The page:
April 22, 2018 - The memory part of the brain may also hold clues for anxiety and depression
April 22, 2018 - AYOXXA to develop multiplex immunoassay to support treatment of sepsis patients
April 22, 2018 - New Drug Combo Ups Survival in HER2/neu Uterine Serous Cancer
April 22, 2018 - Researchers chart a new way to look at concussion
April 22, 2018 - Every parent needs to know fundamental red flags for autism
April 22, 2018 - Anatotemp expands anatomic dental implant healing abutments with 4Side anti-rotational connection
April 22, 2018 - Gene Twist Can Make Your Blood Pressure Spike From Salt
April 22, 2018 - Study suggests failed osteoarthritis drug could help treat opioid addiction
April 22, 2018 - More Americans aware of growing problem of opioid addiction
April 22, 2018 - KHN’s ‘What the Health?’ Nothing in health care ever goes away
April 22, 2018 - BGS to promote high-quality sterilization services at Health GB in Manchester
April 22, 2018 - New integrated POC tool detects biomarkers of heart failure rapidly and precisely
April 22, 2018 - Direct electrical current can be delivered to nerves for blocking pain signals
April 22, 2018 - Newly Published Phase 2 Study Found Esketamine Demonstrated Significantly Rapid Improvements in Depressive Symptoms and Suicidality
April 22, 2018 - Healthy red blood cells owe their shape to muscle-like structures
April 22, 2018 - Researchers present case study of management of rheumatic mitral regurgitation in woman contemplating pregnancy
April 22, 2018 - New black Porvair Krystal UV Quartz microplates for Circular Dichroism measurements
April 22, 2018 - Advanced flow chemistry modules enhance control of nanoprecipitation
April 22, 2018 - Look! Down in the petri dish! It’s a superplatelet!
April 22, 2018 - Research reveals why people with tetraplegia more likely to suffer from sleep apnea
April 21, 2018 - New non-invasive nerve stimulation may offer relief for people with hand tremor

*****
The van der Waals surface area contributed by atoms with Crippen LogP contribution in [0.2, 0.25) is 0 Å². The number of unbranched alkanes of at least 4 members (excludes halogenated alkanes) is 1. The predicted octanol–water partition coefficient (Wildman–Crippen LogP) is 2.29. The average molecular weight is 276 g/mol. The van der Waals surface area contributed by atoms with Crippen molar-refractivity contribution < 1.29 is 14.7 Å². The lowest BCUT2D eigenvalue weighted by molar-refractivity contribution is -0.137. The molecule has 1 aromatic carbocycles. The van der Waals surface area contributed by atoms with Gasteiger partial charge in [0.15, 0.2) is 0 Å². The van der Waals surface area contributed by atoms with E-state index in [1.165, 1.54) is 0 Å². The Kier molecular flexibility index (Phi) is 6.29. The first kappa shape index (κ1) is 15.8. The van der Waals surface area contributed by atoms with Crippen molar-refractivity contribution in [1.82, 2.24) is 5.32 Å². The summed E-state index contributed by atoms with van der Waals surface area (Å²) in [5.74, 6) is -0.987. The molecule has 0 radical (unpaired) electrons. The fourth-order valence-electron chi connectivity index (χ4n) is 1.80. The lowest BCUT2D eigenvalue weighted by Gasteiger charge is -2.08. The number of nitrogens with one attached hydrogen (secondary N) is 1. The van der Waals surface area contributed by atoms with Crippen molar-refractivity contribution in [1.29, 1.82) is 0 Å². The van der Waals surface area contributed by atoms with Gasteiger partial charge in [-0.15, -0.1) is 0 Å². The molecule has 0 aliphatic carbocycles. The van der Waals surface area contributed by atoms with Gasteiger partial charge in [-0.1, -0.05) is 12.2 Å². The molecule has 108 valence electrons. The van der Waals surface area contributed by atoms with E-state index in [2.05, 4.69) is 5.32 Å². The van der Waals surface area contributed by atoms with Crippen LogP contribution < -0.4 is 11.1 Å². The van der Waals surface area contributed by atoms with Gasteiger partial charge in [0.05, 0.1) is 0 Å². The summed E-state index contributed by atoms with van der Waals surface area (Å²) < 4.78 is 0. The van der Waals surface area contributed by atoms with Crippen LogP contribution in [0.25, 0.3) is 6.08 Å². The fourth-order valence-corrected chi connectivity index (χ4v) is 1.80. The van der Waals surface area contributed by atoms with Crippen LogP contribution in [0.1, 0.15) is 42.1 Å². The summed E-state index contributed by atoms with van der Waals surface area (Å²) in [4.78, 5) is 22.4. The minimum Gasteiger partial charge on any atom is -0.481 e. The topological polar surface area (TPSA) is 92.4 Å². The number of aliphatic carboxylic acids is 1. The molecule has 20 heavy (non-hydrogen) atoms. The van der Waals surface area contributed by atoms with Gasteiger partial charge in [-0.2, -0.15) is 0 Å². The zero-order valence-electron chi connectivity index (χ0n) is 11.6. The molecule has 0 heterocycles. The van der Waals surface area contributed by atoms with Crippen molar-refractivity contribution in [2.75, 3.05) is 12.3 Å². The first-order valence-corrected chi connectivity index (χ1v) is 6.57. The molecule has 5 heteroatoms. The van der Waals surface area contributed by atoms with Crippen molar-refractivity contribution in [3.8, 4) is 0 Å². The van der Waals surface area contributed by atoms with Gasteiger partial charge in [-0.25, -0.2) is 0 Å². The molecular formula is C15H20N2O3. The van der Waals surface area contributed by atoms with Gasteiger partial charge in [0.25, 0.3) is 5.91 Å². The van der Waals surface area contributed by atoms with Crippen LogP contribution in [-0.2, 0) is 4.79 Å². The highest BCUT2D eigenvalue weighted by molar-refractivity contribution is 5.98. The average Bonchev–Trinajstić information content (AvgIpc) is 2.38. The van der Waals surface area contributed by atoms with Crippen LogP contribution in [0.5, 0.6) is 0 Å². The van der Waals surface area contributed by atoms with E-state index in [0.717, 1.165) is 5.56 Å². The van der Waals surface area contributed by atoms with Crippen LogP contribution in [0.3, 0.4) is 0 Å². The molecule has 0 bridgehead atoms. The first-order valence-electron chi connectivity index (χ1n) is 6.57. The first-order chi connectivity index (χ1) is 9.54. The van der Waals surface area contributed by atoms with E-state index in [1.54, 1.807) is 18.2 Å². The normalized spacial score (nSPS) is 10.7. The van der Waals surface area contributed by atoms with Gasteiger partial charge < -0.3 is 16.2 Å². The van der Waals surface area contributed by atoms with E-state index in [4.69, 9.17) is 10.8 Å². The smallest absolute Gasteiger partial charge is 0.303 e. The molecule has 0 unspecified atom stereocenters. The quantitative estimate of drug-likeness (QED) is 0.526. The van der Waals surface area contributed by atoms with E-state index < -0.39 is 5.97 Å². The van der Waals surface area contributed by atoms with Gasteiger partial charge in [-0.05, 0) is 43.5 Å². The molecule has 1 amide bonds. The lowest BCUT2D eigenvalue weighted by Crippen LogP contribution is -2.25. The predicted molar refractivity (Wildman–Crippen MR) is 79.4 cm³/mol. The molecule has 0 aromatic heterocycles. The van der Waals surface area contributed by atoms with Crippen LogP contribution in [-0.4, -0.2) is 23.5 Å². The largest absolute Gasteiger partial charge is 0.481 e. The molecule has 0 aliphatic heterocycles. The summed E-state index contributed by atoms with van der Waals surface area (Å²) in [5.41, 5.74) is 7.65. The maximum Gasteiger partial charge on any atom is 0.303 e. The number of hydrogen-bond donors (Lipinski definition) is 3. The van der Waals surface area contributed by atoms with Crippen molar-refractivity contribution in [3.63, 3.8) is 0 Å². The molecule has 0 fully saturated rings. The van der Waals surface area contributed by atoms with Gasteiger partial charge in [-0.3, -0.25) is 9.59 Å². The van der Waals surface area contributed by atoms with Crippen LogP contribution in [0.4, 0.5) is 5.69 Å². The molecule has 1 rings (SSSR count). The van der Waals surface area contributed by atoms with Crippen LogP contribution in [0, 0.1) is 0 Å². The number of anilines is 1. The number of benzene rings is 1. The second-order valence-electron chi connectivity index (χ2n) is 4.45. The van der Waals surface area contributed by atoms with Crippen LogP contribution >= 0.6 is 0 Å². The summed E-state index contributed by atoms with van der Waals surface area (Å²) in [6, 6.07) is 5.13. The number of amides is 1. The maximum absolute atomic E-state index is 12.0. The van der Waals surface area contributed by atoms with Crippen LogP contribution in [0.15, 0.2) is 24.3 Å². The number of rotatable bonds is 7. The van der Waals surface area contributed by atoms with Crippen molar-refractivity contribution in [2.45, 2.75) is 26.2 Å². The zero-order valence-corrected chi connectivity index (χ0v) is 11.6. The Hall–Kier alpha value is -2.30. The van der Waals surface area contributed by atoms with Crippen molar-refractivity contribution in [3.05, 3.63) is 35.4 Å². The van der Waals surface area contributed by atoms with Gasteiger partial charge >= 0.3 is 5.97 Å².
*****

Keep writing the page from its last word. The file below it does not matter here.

April 21, 2018 - Smartphone App May Up Medication Adherence in HTN
April 21, 2018 - Western diet depletes artery-protecting immune cells
April 21, 2018 - Excelitas Technologies launches new powerful LED light source for fluorescence microscopy
Rigel Announces Topline Data from Proof-of-Concept Phase 2 Study of Fostamatinib in IgA Nephropathy

Rigel Announces Topline Data from Proof-of-Concept Phase 2 Study of Fostamatinib in IgA Nephropathy

image_pdfDownload PDFimage_print

SOUTH SAN FRANCISCO, Calif., April 3, 2018 /PRNewswire/ — Rigel Pharmaceuticals, Inc. (Nasdaq:RIGL), today announced topline data from its proof-of-concept Phase 2 study of fostamatinib in patients with IgA nephropathy (IgAN), an orphan autoimmune disease of the kidneys. The trial did not achieve statistical significance for its primary endpoint, which was mean change in proteinuria comparing fostamatinib dose groups to placebo controls in all patients studied. However, in a pre-specified subgroup analysis of patients with greater than 1 gram/day of proteinuria at baseline, the initial data showed a greater reduction in proteinuria in fostamatinib-treated patients relative to placebo patients (this finding did not reach statistical significance). Patients with greater than 1 gram/day of proteinuria have an increased risk of disease progression and represent an unmet medical need. Current guidance for clinical trials in IgAN recommends studying patients with greater than 1 gram/day of proteinuria at entry. Further analysis, including histology, are expected later in the year.

“We find the subgroup analysis encouraging because patients and physicians have been challenged to manage this serious disease that has no approved treatment options,” stated Raul Rodriguez, president and CEO of Rigel. “This study has provided valuable information on the potential benefit of fostamatinib in IgA nephropathy patients with significant need, those with greater than 1 gram/day of proteinuria. We will continue to evaluate the data to determine the best path forward in this indication.”

Fostamatinib in IgAN

The Phase 2 study of fostamatinib in IgAN enrolled patients in multiple centers throughout the U.S., Asia and Europe. For inclusion, patients were required to have a diagnosis of IgAN verified by biopsy and proteinuria greater than 500 mg/day. Patients (n=76) were randomized into one of three groups: placebo, fostamatinib at 100 mg bid or fostamatinib at 150 mg bid for 24 weeks. The study evaluated the safety and efficacy as measured by change in proteinuria and renal function. The mean change in proteinuria (sPCR) was -177, -577, and -158 mg/g for the placebo, 100 mg bid and 150 mg bid dose groups, respectively. This result was not statistically significant.